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from maintaining and protecting employees’ health, safety, and well-being, provision of a number of important services, such as a global human resource information systems, relocation services, and IHR research, and lastly, the professionalization of IHR managers and design of HR departments and the services they provide. Chapter and book features This edition has been shortened, combining chapters in order to make the presentation more concise, and the language has been simplified in order to make the text more reader friendly, particularly for those who are not native speakers of English. Each chapter begins with “learning objectives” and a list of “key terms” introduced in that chapter. The learning objectives provide a focus for readers as they consider the material in each chapter. Similarly, the key terms allow the reader to focus on IHR-specific terminology as the global HR body of knowledge is becoming more codified. All chapters also contain one or more “IHRM in action” illustrations of current experiences of multinational enterprises, both large and small, and well-known and some probably not known at all, and from major countries and lesser-known countries. All of the examples have been chosen to point out to the reader how firms from around the world have implemented the policies and practices described in the text. At the end of each chapter there is a set of questions to guide class discussion of the themes and topics in the chapter as well as one or more “vignettes” written specifically for this text and for illustration and discussion of the central concepts in each chapter. The end-of-book materials include the notes that document the text in each chapter, including relevant classic resources and up-to-date, worldwide research and the experiences and stories of multinational enterprises. To add even more relevant

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information as it unfolds, the reader is encouraged to visit numerous websites that are available, many of which are referenced in the notes and throughout the text. Additional websites and other materials are found on the website for this text, which is maintained by the publisher at www.routlege.com/textbookss/0415338344. Finally, there are thorough subject and author indexes. These provide the reader with further information about the various topics covered in the book as well as the many authors whose work has been used to compile this book and facilitates locating topics and authors throughout the text. Terminology In this text, a number of terms are used to refer to organizations that conduct international business. In general, the term MNE (multinational enterprise) is used to refer to all organizations that conduct business outside their countries of origin. The term MNE is used rather than MNC (multinational corporation—which is often a more commonly-used term) because in many countries there is no form of legal ownership equivalent to the American corporation, from whence derives the term MNC. So we chose a term that can be used with wider application without being tied technically to the legal structure of one particular country. Thus, in this text the generic term “enterprise” is used to refer to any type of organization involved with international business. For small and medium-sized MNEs, the term SME is sometimes used. Generally, the term MNE is used throughout the book. When appropriate, SME will be used to highlight special characteristics of small and medium-sized MNEs. MNEs can be described as operating multinationally, internationally, globally, or transnationally. While these terms often seem to be used interchangeably, some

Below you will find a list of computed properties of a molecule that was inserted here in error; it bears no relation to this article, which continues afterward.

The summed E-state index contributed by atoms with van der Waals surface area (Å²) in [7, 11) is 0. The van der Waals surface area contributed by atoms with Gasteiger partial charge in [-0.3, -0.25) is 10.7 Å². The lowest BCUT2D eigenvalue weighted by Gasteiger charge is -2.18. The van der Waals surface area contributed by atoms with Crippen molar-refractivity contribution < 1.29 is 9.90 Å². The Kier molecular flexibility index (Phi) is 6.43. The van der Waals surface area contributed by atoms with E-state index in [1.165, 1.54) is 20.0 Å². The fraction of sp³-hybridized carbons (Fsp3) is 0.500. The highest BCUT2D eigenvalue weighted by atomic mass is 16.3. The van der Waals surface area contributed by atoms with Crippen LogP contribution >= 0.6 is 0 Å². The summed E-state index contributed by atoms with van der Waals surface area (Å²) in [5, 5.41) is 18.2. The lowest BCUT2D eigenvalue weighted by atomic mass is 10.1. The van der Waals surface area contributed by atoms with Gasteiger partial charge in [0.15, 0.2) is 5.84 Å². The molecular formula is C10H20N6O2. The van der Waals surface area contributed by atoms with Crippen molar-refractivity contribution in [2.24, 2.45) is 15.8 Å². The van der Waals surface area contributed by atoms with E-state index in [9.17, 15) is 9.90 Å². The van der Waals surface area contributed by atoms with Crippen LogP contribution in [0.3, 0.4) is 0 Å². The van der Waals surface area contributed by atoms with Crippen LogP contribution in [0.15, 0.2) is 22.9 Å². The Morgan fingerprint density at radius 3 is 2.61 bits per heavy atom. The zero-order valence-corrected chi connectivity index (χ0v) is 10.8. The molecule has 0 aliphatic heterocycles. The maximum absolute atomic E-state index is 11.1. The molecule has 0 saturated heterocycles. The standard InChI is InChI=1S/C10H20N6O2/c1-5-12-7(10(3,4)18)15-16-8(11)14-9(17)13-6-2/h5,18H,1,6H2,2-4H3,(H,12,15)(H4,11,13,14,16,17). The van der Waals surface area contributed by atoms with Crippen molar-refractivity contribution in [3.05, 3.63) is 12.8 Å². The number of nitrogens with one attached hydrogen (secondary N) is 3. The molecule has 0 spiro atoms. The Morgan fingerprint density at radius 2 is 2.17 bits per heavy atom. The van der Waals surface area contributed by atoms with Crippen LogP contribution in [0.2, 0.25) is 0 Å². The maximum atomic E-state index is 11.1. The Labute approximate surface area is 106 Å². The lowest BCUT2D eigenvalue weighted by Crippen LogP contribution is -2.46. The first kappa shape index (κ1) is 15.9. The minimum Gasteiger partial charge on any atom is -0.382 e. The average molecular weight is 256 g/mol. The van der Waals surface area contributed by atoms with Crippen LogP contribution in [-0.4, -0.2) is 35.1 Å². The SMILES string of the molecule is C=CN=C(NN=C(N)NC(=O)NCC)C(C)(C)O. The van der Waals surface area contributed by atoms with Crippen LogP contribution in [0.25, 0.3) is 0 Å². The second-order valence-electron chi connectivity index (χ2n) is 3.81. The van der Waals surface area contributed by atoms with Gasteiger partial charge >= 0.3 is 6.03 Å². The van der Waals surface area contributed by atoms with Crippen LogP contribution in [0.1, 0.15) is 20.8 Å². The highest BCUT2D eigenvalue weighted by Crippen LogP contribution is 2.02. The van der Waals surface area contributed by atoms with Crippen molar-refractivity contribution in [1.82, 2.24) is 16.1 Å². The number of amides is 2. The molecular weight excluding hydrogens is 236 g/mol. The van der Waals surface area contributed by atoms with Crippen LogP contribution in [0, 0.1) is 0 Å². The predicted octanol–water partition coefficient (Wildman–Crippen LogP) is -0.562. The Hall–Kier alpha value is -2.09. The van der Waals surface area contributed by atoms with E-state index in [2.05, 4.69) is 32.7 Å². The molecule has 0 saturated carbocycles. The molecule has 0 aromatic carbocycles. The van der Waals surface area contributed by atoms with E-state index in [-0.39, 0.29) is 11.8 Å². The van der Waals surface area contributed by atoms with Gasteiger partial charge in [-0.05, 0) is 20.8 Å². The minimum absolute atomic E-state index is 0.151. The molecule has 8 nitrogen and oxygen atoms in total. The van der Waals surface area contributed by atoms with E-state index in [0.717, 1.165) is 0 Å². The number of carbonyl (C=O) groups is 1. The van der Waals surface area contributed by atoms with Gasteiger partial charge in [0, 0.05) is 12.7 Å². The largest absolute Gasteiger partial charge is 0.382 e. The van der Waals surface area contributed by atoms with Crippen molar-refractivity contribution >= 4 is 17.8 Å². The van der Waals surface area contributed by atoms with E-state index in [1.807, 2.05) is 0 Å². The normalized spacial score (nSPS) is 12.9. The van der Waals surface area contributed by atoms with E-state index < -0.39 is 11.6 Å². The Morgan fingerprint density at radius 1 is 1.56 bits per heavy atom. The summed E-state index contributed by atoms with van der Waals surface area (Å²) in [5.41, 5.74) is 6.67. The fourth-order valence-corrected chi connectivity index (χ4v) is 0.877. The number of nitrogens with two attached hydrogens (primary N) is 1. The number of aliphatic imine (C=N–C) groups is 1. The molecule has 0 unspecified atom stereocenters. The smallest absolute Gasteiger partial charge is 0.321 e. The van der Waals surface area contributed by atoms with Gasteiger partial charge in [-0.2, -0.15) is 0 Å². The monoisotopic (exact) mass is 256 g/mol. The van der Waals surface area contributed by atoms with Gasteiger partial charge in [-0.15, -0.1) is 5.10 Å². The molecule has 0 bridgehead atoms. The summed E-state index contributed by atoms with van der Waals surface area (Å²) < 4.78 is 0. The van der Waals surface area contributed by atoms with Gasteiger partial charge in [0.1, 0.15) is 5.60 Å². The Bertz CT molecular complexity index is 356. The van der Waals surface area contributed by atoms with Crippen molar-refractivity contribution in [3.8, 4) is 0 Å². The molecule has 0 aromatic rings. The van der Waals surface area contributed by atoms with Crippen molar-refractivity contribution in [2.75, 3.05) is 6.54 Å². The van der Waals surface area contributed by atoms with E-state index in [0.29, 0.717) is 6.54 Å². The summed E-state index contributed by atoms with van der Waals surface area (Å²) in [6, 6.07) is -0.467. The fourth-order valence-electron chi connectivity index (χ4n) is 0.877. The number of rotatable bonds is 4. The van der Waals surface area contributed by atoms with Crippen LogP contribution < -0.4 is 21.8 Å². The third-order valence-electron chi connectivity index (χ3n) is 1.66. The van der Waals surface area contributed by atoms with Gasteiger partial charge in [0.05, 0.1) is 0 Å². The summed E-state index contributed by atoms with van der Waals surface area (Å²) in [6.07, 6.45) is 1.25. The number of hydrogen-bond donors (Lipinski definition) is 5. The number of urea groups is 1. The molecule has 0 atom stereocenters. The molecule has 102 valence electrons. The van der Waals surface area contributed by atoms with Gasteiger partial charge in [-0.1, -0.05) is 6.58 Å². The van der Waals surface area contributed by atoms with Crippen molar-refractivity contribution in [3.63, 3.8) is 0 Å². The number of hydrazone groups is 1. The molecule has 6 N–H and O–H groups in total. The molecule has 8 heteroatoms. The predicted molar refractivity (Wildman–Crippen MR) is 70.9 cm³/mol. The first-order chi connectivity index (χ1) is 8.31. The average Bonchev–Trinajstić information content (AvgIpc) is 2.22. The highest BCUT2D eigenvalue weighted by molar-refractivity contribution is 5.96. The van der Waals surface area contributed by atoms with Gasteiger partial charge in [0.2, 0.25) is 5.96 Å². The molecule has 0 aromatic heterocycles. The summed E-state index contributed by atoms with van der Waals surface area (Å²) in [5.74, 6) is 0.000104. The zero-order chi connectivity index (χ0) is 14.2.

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distinctions can be made. For example the term “global” refers to enterprises that operate all over the world and have consistent policies and practices throughout their operations. Such MNEs have a high percentage of international turnover or sales (over 50 percent outside their home countries) and a high percentage of employees outside their home countries, as well, with operations in a large number of countries, and a global perspective and attitude reflected in their business strategies and in their mission statements. These firms tend to have highly centralized (or, at least, regionalized) policy, at least as it applies to financial issues and sharing of resources and innovations and world-class standards for their global products and services. In contrast, transnational firms are global in scope but decentralized and localized in products, marketing strategies, and operations. That is, they take advantage of their global presence to gain access to resources (ideas, technology, capital, people, products, and services) and develop economies of scale, while at the same time maintaining a local presence that is seen as comparable to that of domestic competitors. The other terms, such as “multinational” or “international,” generally refer to MNEs that have not yet developed their levels of international operations to this extent. Because more and more enterprises are moving in the direction of being more global, in thought at least, if not in action, the word “global” is used in both the sub-title of this book as well as in the title of the entire series. Thus most of the topics, policies, and practices discussed throughout this text are currently applicable to most enterprises, and are likely to soon apply to most others. In this text, if the terms global, multinational, or international enterprise make a difference to the particular topic, policy, or practice being discussed, then an attempt is made to

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make it clear through explanation or the use of the terminology as to which type of enterprise is being described.